The governance and managerial inefficiencies and ineffectiveness of states, with which we as citizens are all familiar, are explained by two factors. First, and somewhat legitimately, the efficient concentration of power, such as the “total authority, total accountability” requirement of Policy Governance, enhances the risk of power appropriation. So while practices such as the tripartite separation of powers or legislative bicameralism violate the modern principles of management and the clear chain of accountability Policy Governance requires, they do so due to competing concerns regarding the dangers of concentrating authorities with police powers. A sometimes ineffective, inflexible, and inefficient state is much preferred to a despotic one.
Second, the current design of state organization predates ideas of modern management. It was developed under the circumstances of an agricultural society in which the state was comparatively small, society was comparatively less complex, and the pace of change was slow. Its officious micromanagement; myriad committees, commissions, and boards; and awkward juxtaposition of hyper-centralized bureaucratic authorities operating in hyperfragmented topical silos were bearable under the circumstances of an agricultural society but have utterly broken down under the complexity, interdependence, and speed of modern society and its enlarged government. While numerous for-profit, nonprofit, and some municipal organizations transformed to meet the needs of these realities, sovereign states remain foundationally unchanged. Drucker encapsulates the dilemma neatly, arguing that
Business … has had to face, on a much smaller scale, the problem that government now faces: the incompatibility between “governing” and “doing.” Business management learned that the two have to be separated, and that the top organ, the decision-maker, has to be detached from “doing.” Otherwise he does not make decisions, and the “doing” does not get done either.7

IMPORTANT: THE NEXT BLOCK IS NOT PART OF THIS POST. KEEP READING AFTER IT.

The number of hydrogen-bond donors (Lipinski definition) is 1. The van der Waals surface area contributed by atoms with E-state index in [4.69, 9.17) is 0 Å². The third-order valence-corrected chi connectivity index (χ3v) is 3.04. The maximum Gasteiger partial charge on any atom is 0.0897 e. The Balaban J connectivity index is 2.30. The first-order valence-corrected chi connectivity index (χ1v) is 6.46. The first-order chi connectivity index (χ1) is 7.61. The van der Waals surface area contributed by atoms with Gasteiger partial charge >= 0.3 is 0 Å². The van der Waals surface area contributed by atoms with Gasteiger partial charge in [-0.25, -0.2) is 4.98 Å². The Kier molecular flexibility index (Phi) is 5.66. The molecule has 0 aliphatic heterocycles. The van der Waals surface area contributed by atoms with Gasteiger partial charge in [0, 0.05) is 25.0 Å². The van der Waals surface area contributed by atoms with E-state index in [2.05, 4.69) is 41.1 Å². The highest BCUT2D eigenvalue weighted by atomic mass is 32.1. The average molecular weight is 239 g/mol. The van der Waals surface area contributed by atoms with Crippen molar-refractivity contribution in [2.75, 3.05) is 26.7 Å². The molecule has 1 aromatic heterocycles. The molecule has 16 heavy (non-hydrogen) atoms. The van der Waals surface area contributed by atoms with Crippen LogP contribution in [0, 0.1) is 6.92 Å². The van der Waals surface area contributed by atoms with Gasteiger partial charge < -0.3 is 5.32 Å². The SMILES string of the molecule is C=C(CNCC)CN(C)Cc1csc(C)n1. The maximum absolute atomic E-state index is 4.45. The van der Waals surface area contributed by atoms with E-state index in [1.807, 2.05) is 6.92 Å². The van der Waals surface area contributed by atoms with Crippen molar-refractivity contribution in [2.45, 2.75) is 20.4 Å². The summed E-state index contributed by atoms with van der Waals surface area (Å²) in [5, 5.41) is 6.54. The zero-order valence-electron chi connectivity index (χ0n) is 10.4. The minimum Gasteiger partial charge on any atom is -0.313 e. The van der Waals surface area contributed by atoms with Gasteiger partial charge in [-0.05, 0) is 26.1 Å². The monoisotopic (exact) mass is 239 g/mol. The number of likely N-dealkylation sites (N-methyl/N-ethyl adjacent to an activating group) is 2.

Generally, states have yet to address this dilemma and, because they have ignored modern ideas of management, have suffered the negative consequences articulated by Drucker.
Applying Policy Governance theory to sovereign states therefore offers much value to those seeking to cure the “sickness of government.” The principles of Policy Governance offer a solid foundation on which to begin updating the organizational structures, processes, and policies of states for the modern world, and reversing their long decline in effective objective setting, performance, and accountability. However, it does not offer a complete answer, and the unique powers and circumstances of sovereign states must be considered and integrated. This research agenda has tremendous practical potential, and it is hoped that the questions and preliminary answers posed here can perhaps serve as a starting point for that conversation.
Matt Risser can be contacted at firstname.lastname@example.org.
1. Peter Drucker, “The Sickness of Government,” National Affairs 14 (Winter 1969): 3.
2. John Carver, “Elected Boards: Meeting Their Special Governance Challenge,” Board Leadership 15 (September 1994): 1.
4. Alexander Hamilton, James Madison, and John Jay, The Federalist Papers, No. 51 (Chicago: American Bar Association,  2009): 294.
5. John Carver, “A Theory of Governing the Public’s Business: Redesigning the Jobs of Boards, Councils, and Commissions,” Public Management Review 3 (2001): 57–58.
6. Carver, “Elected Boards,” 1.
7. Drucker, “The Sickness of Government,” 17.